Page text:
The jungles of Manhattan. This show was toast before it ever aired. You’d think a pseudo-superhero show starring a supermodel famous for being naked, a syndication queen like Xena, and all the fun of Mitch Pileggi would have been the ultimate guilty pleasure. But absolutely everything went wrong. And then it got worse. Behold the carnage.
If you combine explicit sex with a lot of relationship-based talky-talky, do you get a show with something for everyone, or a show that everyone will avoid? Well, if the show also features no plot, dreary cinematography, and intolerable characters, as well as talky-talky that’s almost as dull as the sex, you get Tell Me You Love Me. Unsurprisingly, almost nobody did.
Who would think whoring would ever go out of style? Well, when saddled with the sad, hangdog face of host Mark L. Walberg and a post-9/11 America desirous of purity and goodness, it can. Fox hit gold with the first Temptation Island, a show about trying to break couples up — mainly due to the slutty ways of the aggressively hungry-for-fame and unfortunately-coifed Mandy. The second season, however, failed to catch on, and Fox pushed it permanently out to sea. Good news: Mark L. Walberg is back, with a show on The Game Show Network. “Where’s the good news?” you ask. That means we never have to watch him again.
If only this had been The Cameron & Derek Chronicles…
Our biggest regret about this costly, underwhelming sci-fi series: Fox cancelled it before we could see a meteor wipe out the majority of life on prehistoric Earth, including (and especially) every member of the Shannon family.
You know, it sounded like a good idea at the time…CIA. Espionage. Everyday lives of operatives. Knowledge of covert operations happening every second of every day that not a single human in America is aware of. Too bad Wolfgang Petersen and the powers that be at CBS managed to create a show that holds no interest for ANYONE ALIVE. I mean, for God’s sake! It’s up against ER! What in the HELL were they thinking? Apparently, they weren’t thinking much; this show is over. Over. Done. Kaput. Without continuance. Or without further recapping, anyway. CBS picked it up for the whole season, for some reason, but we’re done.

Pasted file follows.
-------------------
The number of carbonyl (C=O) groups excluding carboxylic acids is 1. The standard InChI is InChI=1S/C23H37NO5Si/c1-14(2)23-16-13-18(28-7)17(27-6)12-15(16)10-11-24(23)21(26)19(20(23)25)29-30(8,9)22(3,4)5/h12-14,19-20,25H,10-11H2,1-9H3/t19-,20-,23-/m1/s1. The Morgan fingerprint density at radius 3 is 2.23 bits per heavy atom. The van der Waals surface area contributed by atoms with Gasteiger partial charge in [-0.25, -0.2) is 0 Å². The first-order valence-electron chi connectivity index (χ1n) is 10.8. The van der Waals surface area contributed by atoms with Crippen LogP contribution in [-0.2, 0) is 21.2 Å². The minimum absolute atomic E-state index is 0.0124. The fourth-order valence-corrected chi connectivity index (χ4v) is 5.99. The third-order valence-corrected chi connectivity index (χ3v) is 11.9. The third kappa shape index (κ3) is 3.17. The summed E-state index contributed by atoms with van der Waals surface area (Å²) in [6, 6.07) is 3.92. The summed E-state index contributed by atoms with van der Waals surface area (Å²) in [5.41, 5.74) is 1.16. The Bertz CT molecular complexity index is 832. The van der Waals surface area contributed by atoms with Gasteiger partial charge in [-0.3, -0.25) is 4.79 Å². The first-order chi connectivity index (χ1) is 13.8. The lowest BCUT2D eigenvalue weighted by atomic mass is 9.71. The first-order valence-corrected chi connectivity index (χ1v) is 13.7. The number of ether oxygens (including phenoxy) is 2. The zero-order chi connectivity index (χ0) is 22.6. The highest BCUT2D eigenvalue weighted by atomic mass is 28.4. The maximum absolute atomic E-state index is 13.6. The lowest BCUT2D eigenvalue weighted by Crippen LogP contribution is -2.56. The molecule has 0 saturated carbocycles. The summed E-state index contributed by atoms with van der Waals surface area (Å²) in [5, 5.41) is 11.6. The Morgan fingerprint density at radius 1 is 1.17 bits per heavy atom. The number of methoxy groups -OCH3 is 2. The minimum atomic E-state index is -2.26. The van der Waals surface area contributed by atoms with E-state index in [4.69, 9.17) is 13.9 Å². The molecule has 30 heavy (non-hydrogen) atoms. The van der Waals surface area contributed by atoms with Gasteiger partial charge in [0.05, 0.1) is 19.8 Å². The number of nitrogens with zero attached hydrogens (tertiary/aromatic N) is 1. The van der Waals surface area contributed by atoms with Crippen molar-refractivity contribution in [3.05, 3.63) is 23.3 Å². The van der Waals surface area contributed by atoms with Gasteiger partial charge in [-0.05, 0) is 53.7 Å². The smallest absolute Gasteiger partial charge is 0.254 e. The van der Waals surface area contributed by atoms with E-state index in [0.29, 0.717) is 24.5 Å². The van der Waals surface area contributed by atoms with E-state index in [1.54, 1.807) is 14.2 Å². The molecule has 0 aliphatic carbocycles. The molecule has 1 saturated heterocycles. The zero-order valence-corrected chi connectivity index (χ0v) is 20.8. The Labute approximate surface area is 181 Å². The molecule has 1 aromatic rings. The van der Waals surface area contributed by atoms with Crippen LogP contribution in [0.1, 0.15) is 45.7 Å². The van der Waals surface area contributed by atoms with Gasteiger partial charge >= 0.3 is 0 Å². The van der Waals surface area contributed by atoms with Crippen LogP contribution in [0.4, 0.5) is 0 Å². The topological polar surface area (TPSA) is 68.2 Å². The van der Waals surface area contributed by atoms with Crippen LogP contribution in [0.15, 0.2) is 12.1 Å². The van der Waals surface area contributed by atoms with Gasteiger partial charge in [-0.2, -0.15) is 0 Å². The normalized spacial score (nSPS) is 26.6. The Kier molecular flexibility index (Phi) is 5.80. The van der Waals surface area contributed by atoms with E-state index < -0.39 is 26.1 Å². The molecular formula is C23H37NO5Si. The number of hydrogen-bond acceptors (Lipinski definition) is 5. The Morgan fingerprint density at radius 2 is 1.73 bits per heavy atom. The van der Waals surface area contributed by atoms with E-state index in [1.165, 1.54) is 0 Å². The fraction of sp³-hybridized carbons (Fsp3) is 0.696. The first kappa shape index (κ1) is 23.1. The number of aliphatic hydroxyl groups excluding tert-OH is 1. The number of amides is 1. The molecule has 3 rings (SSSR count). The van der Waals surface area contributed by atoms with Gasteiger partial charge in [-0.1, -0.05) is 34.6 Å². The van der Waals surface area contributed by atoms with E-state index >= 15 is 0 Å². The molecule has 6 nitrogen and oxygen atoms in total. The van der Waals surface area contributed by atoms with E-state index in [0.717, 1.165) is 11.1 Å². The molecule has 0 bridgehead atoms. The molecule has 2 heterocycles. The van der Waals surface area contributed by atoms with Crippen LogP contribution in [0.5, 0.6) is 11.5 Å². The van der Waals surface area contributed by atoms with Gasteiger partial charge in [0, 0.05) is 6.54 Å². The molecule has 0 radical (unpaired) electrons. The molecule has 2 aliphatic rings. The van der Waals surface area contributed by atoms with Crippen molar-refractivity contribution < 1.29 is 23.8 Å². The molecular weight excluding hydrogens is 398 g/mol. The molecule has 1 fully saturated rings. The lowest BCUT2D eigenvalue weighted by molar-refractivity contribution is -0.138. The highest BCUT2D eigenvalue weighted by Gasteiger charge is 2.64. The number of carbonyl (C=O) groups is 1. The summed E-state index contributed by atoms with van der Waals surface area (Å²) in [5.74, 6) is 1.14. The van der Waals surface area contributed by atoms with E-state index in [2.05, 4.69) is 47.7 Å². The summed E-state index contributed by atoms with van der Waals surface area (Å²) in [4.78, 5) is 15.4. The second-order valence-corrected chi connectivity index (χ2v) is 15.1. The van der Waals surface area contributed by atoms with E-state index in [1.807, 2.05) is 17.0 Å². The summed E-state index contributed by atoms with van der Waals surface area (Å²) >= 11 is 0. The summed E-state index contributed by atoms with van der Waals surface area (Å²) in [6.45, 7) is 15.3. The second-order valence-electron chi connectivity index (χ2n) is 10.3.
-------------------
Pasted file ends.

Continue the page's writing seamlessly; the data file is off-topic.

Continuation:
Sometimes you just need to pull the plug.
“It is a truth universally acknowledged, that a single man in possession of a good fortune,” some girl once said, “must be in want of a wife.” We don’t know which girl that was, because girls are just silly and we don’t need them: we have shiny cars. But it turns out she was right, because when you don’t marry those rich guys off, you never know what can happen. Two particularly terrible examples are Tim Poster and Tom Breitling, of the “Tim and Tom Connection,” who randomly bought a historic hotel and casino in downtown Las Vegas with their dot-com bubble-illions. And then filled it with crap like transsexual hookers, regular hookers, roofie parties with hookers, creepy swingers, hillbillies that dressed like pimps, actual pimps, psychics, child welfare cases, and a host of other crap we never got to see, because we proved once and for all that TWoP is smarter than FOX by canceling it straight to hell.
We bailed before the deliciously bitchy Erin/Olivia feud made the non-Whitney parts of the show watchable.
Not even the overexposure of Mark Burnett, not even the stroke-y slur and anti-heat of Sly, not even the corpse-stiff line-readings of Sugar Ray Leonard, or the heavy price tag, the un-Midas touch of DreamWorks Television, or the scheduling nightmare posed by Fox’s copycat The Next Great Champ, or the widely-publicized suicide of one of the contestants, or the general lack of interest in boxing could doom this well-crafted show. Oh wait, yes it could.
What’s the magic formula for TV success? First you take a hit vintage TV series. Then, thirty years later, make a blockbusting movie from it. Finally, sponge off that concept, don’t update it at all, and add one washed-up sitcom star. Wait, that’s the recipe for TV failure! Keep running, Dr. Kimble; we don’t feel like catching you anymore.